God in Creation  

Posted by Joe Rawls

Slightly in advance of Earth Day, I share two writings dealing with the subject of God/Christ in the created world. The first is from a book by Metropolitan Kallistos Ware, The Beginning of the Day. It comes from Fr Stephen's blog, which gets a well-deserved hat-tip. The other excerpt is from Ilia Delio's Christ in Evolution (Maryknoll, Orbis, 2008), pp 61-62. Delio is a Franciscan sister and professor of spirituality at Washington Theological Union. In this passage she refers to the work of the medieval Franciscan theologian St Bonaventure.



...recall with me how every part of the created order played a part in the story of Christ's life and death:
* a star appeared at his birth (Matt 2:9-10)
*an ox and ass stood beside his crib as he lay in swaddling clothes (cf Is 1:30)
* during the forty days of his temptation in the wilderness he was with the wild beasts (Mark 1:13)
* repeatedly he spoke of himself as a sheperd, and of his disciples as sheep (Lk 15:3-7; Matt 18:10-14; John 10:1-16)
* he likened his love for Jerusalem to the maternal love of a hen for her chicks (Matt:23-37)
* he taught that every sparrow is precious in the sight of God the Father (Matt 10:29)
* he illustrated his parables with references to the lillies (Matt 6: 28-30), to the mustard bush full of nesting birds (Mark 4:32), to a domestic animal that has fallen into a pit on the Sabbath day (Matt 12:11)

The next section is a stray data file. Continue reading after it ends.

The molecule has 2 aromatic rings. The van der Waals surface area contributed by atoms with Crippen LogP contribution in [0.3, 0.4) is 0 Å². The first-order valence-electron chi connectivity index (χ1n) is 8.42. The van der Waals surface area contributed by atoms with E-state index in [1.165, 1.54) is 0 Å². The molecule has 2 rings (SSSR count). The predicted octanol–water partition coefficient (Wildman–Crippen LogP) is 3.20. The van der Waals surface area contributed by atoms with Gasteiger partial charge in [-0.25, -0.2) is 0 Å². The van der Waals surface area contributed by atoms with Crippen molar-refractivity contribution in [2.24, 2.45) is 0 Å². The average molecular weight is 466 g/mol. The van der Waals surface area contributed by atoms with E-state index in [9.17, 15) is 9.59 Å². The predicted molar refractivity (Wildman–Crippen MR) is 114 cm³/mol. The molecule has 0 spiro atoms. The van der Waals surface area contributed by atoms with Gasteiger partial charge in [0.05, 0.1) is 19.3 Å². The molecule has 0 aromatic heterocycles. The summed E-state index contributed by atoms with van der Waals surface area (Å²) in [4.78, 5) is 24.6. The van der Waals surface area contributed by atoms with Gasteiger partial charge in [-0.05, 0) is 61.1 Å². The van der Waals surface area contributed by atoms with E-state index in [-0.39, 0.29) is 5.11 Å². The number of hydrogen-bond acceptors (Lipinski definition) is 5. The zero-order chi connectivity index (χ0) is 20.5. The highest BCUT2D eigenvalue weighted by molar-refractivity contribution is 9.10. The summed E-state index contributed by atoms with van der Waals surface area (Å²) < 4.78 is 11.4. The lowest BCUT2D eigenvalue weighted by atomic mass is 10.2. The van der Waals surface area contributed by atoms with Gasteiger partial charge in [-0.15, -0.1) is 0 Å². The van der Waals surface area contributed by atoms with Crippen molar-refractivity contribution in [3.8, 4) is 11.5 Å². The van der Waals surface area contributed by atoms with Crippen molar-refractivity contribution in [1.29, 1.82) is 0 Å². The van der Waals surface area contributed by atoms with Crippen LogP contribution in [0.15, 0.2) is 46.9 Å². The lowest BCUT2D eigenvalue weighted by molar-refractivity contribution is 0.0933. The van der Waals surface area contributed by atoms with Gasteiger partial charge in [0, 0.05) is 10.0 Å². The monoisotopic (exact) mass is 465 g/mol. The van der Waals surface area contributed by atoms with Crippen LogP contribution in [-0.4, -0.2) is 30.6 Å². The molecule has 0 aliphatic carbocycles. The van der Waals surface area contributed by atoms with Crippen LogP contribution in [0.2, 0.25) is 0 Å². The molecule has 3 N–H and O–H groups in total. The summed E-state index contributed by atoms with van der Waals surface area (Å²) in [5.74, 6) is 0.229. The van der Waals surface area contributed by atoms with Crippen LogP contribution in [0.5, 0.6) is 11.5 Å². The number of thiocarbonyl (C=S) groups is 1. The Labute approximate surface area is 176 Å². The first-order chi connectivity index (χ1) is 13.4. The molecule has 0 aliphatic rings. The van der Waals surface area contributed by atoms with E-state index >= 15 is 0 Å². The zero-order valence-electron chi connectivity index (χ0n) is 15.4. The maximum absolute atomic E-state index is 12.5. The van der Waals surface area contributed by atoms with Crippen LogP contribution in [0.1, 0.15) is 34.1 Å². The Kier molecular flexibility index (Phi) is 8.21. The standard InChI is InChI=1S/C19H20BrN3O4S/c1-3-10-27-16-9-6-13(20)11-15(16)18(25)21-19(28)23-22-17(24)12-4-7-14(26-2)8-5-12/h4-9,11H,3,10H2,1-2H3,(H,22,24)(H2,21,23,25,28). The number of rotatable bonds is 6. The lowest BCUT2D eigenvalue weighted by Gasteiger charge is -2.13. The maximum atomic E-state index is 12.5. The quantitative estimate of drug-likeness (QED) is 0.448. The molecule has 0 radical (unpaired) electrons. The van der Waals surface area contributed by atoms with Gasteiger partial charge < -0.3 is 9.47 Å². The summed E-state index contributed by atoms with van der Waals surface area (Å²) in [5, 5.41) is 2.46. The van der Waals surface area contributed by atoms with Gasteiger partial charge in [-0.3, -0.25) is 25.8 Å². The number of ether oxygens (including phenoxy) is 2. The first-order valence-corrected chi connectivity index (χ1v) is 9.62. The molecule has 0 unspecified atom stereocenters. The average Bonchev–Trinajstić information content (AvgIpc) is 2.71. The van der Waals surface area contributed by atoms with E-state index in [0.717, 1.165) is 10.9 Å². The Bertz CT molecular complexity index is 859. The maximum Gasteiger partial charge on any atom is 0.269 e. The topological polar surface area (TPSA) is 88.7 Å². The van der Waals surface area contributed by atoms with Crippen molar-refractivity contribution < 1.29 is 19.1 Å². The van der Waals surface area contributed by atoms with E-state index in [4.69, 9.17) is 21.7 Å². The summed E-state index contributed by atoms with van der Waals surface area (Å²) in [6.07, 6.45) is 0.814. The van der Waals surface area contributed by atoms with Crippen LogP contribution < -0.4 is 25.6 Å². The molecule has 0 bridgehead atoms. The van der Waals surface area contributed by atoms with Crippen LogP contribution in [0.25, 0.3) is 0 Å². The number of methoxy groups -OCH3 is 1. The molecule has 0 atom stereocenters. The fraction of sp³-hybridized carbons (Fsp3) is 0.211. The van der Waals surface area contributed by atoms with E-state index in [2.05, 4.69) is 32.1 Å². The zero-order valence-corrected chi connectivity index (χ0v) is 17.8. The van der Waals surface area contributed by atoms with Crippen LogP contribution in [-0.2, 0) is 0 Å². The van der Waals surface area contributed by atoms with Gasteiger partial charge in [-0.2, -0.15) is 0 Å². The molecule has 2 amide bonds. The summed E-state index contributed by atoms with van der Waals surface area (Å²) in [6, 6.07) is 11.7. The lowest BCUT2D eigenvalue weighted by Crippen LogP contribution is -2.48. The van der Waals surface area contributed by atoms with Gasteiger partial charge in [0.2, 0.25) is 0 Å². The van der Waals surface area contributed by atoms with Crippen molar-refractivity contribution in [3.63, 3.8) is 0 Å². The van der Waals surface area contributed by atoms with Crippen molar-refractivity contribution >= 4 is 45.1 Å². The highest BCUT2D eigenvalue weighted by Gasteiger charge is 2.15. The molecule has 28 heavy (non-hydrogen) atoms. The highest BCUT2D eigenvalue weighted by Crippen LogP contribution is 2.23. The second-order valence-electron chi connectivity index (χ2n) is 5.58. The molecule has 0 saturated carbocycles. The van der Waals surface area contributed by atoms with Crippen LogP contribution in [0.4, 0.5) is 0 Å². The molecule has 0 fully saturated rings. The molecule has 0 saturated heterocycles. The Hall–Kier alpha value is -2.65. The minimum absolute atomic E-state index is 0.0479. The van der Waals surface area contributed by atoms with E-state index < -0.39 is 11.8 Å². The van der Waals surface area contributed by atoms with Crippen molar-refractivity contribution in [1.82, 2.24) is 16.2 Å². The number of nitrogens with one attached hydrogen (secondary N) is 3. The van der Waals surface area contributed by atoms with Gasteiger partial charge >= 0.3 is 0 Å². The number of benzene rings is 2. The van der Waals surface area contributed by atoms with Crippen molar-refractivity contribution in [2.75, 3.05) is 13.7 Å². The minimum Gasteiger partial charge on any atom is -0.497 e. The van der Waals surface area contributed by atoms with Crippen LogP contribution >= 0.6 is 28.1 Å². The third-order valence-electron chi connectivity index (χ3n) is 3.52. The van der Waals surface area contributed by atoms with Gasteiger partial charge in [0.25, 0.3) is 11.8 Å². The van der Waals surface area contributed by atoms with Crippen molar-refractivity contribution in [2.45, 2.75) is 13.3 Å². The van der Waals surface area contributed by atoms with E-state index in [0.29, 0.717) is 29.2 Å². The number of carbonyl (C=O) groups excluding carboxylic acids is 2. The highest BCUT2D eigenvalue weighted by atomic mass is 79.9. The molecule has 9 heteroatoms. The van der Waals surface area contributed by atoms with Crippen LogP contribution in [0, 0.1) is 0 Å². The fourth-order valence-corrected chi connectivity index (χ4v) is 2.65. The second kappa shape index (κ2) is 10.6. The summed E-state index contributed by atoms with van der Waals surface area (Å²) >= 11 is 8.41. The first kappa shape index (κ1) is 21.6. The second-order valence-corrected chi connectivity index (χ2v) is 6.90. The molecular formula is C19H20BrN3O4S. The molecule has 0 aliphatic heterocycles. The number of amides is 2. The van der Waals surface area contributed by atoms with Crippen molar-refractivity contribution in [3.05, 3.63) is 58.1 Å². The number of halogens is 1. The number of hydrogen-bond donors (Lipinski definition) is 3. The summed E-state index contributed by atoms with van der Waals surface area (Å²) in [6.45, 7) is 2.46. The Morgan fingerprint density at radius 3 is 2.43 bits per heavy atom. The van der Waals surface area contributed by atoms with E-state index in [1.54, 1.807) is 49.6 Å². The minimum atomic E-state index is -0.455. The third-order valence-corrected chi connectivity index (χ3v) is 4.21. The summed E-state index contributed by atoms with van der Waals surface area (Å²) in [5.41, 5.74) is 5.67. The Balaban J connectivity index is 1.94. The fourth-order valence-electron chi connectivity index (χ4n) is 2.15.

* he urged us to show reptilian subtlety and avian guilelessness; "Be wise as serpents and innocent as doves" (Matt 10:16)
* as Lord of creation he stilled the storm (Mark 4:35-41) and walked upon water (Mark 6:45-51).

Most noteworthy of all, the created order in its entirety participated in the Savior's passion: the earth shook, the rocks were split, the whole cosmos shuddered (Matt 27:51).


In every creature, the first person of the Trinity is reflected as the power that holds the creature in being. The second person is reflected as the Wisdom or the Exemplar by which it is created. The third person is reflected as the goodness that will bring the creature to its consummation. The difference in these levels of of expression reflects the degree of similarity between the creature and creator. The trace (or vestige) is the most distant reflection of God and is found in all creatures. That is, every grain of sand, every star, every earthworm reflects the Trinity as its origin, its reason for existence, and the end to which it is destined. The image, however, is only found in intellectual (human) beings. It reflects the fact that the human person is created not only according to the image of the Trinity, but as image, the human person is capable of union with the divine. Bonaventure says that those humans conformed to God by grace bear a likeness to God. In his view, every creature is understood as an aspect of God's self-expression in the world, and since every creature has its foundation in the Word, each is equally close to God (although the mode of relationship differs). God is profoundly present to all things, and God is expressed in all things, so that each creature is a symbol and a sacrament of God's presence and Trinitarian life. The world is created as a means of God's self-revelation so that, like a mirror or footprint, it might lead us to love and praise the creator. We are created to read the book of creation so that we may know the Author of Life. This book of creation is an expression of who God is and is meant to lead humans to what it signifies, namely, the eternal Trinity of dynamic, self-diffusive love.

This entry was posted on Wednesday, April 21, 2010 at Wednesday, April 21, 2010 . You can follow any responses to this entry through the comments feed .


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